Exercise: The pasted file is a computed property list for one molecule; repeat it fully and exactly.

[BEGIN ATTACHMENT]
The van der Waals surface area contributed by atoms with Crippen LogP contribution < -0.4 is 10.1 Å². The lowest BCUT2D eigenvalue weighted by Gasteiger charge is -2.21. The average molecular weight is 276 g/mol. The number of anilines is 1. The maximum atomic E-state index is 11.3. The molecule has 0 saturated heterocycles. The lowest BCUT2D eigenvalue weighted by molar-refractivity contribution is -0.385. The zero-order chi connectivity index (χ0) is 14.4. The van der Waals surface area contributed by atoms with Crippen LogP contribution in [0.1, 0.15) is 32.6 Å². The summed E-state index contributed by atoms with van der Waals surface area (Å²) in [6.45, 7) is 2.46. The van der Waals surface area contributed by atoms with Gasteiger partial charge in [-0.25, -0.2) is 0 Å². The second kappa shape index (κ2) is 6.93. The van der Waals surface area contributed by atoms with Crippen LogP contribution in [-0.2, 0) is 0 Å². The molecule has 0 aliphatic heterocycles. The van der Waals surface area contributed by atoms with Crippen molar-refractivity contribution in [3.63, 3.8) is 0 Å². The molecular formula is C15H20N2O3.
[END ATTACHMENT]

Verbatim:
The van der Waals surface area contributed by atoms with Crippen LogP contribution < -0.4 is 10.1 Å². The lowest BCUT2D eigenvalue weighted by Gasteiger charge is -2.21. The average molecular weight is 276 g/mol. The number of anilines is 1. The maximum atomic E-state index is 11.3. The molecule has 0 saturated heterocycles. The lowest BCUT2D eigenvalue weighted by molar-refractivity contribution is -0.385. The zero-order chi connectivity index (χ0) is 14.4. The van der Waals surface area contributed by atoms with Crippen LogP contribution in [0.1, 0.15) is 32.6 Å². The summed E-state index contributed by atoms with van der Waals surface area (Å²) in [6.45, 7) is 2.46. The van der Waals surface area contributed by atoms with Gasteiger partial charge in [-0.25, -0.2) is 0 Å². The second kappa shape index (κ2) is 6.93. The van der Waals surface area contributed by atoms with Crippen LogP contribution in [-0.2, 0) is 0 Å². The molecule has 0 aliphatic heterocycles. The van der Waals surface area contributed by atoms with Crippen molar-refractivity contribution in [3.63, 3.8) is 0 Å². The molecular formula is C15H20N2O3.